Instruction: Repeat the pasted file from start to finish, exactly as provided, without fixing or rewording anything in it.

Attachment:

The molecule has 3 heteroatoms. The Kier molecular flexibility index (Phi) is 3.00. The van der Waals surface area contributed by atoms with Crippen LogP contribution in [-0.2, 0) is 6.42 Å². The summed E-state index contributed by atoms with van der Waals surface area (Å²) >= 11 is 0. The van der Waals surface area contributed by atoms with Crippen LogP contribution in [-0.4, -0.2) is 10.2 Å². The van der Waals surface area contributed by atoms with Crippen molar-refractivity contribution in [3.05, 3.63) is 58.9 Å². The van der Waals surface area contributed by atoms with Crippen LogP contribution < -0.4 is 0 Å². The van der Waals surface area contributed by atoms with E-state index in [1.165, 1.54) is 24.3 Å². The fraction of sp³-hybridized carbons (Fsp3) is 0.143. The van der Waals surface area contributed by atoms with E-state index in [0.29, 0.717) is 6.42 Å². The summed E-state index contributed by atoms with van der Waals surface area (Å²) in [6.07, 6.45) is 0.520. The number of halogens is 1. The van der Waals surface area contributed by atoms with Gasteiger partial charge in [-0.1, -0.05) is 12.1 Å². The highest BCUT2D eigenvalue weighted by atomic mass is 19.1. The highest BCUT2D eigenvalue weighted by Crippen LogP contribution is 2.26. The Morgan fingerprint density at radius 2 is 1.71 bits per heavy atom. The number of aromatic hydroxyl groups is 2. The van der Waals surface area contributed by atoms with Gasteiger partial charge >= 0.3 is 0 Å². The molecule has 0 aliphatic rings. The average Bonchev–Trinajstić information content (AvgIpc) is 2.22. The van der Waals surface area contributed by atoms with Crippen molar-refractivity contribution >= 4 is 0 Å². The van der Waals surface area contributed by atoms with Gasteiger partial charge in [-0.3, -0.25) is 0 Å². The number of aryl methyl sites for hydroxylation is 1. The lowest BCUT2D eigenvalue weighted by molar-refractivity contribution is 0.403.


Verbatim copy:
The molecule has 3 heteroatoms. The Kier molecular flexibility index (Phi) is 3.00. The van der Waals surface area contributed by atoms with Crippen LogP contribution in [-0.2, 0) is 6.42 Å². The summed E-state index contributed by atoms with van der Waals surface area (Å²) >= 11 is 0. The van der Waals surface area contributed by atoms with Crippen LogP contribution in [-0.4, -0.2) is 10.2 Å². The van der Waals surface area contributed by atoms with Crippen molar-refractivity contribution in [3.05, 3.63) is 58.9 Å². The van der Waals surface area contributed by atoms with Crippen LogP contribution < -0.4 is 0 Å². The van der Waals surface area contributed by atoms with E-state index in [1.165, 1.54) is 24.3 Å². The fraction of sp³-hybridized carbons (Fsp3) is 0.143. The van der Waals surface area contributed by atoms with E-state index in [0.29, 0.717) is 6.42 Å². The summed E-state index contributed by atoms with van der Waals surface area (Å²) in [6.07, 6.45) is 0.520. The number of halogens is 1. The van der Waals surface area contributed by atoms with Gasteiger partial charge in [-0.1, -0.05) is 12.1 Å². The highest BCUT2D eigenvalue weighted by atomic mass is 19.1. The highest BCUT2D eigenvalue weighted by Crippen LogP contribution is 2.26. The Morgan fingerprint density at radius 2 is 1.71 bits per heavy atom. The number of aromatic hydroxyl groups is 2. The van der Waals surface area contributed by atoms with Gasteiger partial charge >= 0.3 is 0 Å². The molecule has 0 aliphatic rings. The average Bonchev–Trinajstić information content (AvgIpc) is 2.22. The van der Waals surface area contributed by atoms with Crippen molar-refractivity contribution >= 4 is 0 Å². The van der Waals surface area contributed by atoms with Gasteiger partial charge in [-0.3, -0.25) is 0 Å². The number of aryl methyl sites for hydroxylation is 1. The lowest BCUT2D eigenvalue weighted by molar-refractivity contribution is 0.403.